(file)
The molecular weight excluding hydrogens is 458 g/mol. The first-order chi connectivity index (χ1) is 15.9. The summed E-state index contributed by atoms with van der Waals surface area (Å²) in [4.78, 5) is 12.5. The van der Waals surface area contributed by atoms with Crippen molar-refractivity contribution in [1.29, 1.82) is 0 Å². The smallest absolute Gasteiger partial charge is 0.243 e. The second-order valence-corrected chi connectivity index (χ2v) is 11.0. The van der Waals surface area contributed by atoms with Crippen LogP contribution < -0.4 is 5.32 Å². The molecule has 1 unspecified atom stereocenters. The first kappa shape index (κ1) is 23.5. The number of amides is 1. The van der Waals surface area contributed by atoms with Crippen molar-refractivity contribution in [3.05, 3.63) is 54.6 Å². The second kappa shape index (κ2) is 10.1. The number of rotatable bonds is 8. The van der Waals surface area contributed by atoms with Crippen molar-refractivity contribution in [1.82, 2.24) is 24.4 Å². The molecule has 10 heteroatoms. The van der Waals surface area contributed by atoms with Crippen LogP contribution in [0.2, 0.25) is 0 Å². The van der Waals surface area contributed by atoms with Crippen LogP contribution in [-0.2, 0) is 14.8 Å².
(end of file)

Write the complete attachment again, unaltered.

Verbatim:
The molecular weight excluding hydrogens is 458 g/mol. The first-order chi connectivity index (χ1) is 15.9. The summed E-state index contributed by atoms with van der Waals surface area (Å²) in [4.78, 5) is 12.5. The van der Waals surface area contributed by atoms with Crippen molar-refractivity contribution in [1.29, 1.82) is 0 Å². The smallest absolute Gasteiger partial charge is 0.243 e. The second-order valence-corrected chi connectivity index (χ2v) is 11.0. The van der Waals surface area contributed by atoms with Crippen LogP contribution < -0.4 is 5.32 Å². The molecule has 1 unspecified atom stereocenters. The first kappa shape index (κ1) is 23.5. The number of amides is 1. The van der Waals surface area contributed by atoms with Crippen molar-refractivity contribution in [3.05, 3.63) is 54.6 Å². The second kappa shape index (κ2) is 10.1. The number of rotatable bonds is 8. The van der Waals surface area contributed by atoms with Crippen molar-refractivity contribution in [1.82, 2.24) is 24.4 Å². The molecule has 10 heteroatoms. The van der Waals surface area contributed by atoms with Crippen LogP contribution in [0.2, 0.25) is 0 Å². The van der Waals surface area contributed by atoms with Crippen LogP contribution in [-0.2, 0) is 14.8 Å².